Merkley touts Wildfire-Resilient Communities Act

Merkley touts Wildfire-Resilient Communities Act


By:  Katy Nesbitt

BEND — With a Deschutes National Forest prescribed burn project as a backdrop, Sen. Jeff Merkley, D-Oregon, announced Wednesday his Wildfire-Resilient Communities Act to reduce the risk of large fires that endanger property, wildlife and watersheds.

Merkley addressed members of the press, in person and via a live video stream on Facebook, at the West Bend prescribed burn unit where 284 acres were burned at the end of April. Merkley touted timber harvest, thinning and prescribed fires as ways to reduce the risk of out-of-control wildfires that can quickly consume entire neighborhoods when fuel conditions, wind and fire starts combine.

The senator said his bill would pump a billion dollars into fuels treatment projects across the country.

“With a guaranteed increase of a billion dollars a year in fuels reduction and new authorities and incentives for communities to work to improve the resilience of their forests, we can stop catastrophic wildfires from becoming a staple of western summers,” Merkley said.

Merkley was joined by forest, wildfire and local leaders. John Allen, forest supervisor for the Deschutes National Forest, said it is too early to predict the fire season, but prescribed fire is an example of how forest managers intend to protect values at risk.

“The West Bend prescribed burn project is essential in our eyes and a natural part of ecosystems,” Allen said. “Bringing fire back makes a healthy forest more resilient for long-term conditions.”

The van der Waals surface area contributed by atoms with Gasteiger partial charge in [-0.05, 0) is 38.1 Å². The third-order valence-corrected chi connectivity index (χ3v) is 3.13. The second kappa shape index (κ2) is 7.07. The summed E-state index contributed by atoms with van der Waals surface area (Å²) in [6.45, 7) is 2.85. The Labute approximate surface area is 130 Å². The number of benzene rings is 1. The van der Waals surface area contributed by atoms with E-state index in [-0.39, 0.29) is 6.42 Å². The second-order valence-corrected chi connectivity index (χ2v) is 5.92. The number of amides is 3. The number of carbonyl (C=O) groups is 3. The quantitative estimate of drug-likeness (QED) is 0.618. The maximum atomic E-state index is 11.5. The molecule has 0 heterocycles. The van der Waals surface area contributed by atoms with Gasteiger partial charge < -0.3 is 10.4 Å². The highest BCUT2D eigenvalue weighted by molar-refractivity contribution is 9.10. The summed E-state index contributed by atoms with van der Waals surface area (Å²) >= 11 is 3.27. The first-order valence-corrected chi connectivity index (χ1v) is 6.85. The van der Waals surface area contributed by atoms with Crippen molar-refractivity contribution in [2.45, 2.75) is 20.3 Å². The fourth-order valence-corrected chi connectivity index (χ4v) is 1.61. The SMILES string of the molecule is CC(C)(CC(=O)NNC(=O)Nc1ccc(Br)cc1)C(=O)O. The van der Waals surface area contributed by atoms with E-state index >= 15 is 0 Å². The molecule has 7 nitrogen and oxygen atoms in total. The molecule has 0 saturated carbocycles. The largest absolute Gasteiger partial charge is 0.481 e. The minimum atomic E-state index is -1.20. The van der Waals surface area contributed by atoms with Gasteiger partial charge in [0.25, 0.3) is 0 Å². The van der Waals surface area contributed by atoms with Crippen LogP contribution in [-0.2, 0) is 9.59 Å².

Allen credited the Deschutes Forest Collaborative, an assembly of forest managers, private citizens, industry and environmentalists who meet regularly to discuss forest management.

“It’s very, very important to me if we are going to take action, we need broad support,” Allen said.

Prescribed fires, like the West Bend Project, reduces the risk of wildfire affecting private property, improves wildlife habitat and creates safer places for firefighters to work.

“As chair of the collaborative, I recognize the need to educate the community about the work in our forest,” said Bend Mayor Sally Russell, a co-chair of the collaborative.

Before the collaborative was formed nearly a decade ago Ed Keith, Deschutes County forester, mill operators and the representatives from what he called the “environmental industry” were only meeting each other in the courtroom.

“Projects were getting slowed down or not happening,” he said.

Keith said 18,000 acres of fuels treatment are planned for the West Bend project area as well as areas outside of Sisters.

Reducing the number of trees per acre reduces fires from moving through the crowns, lowering the severity and intensity of the destruction of a wildfire. With the support of the collaborative members, more acres are being treated at a faster pace.

“The end result is our forests are healthier and safer, and we are benefiting wildlife and water quality,” Keith said.

Merkley said he supports the work the collaboratives have accomplished throughout Oregon, supported, in part, with federal money through the Collaborative Forest Landscape Restoration Program.

Hotter and drier fire seasons and the lack of thinning and harvest in the national forests are one of the regular topics addressed by collaborative groups. He said the additional funding for fuels reduction included in his bill will help get the projects the collaboratives discuss in the boardroom become realities in the forest.

“The bill’s funding and having a collaborative to be able to do its work is really critical as we move into the future with climate change,” Merkley said.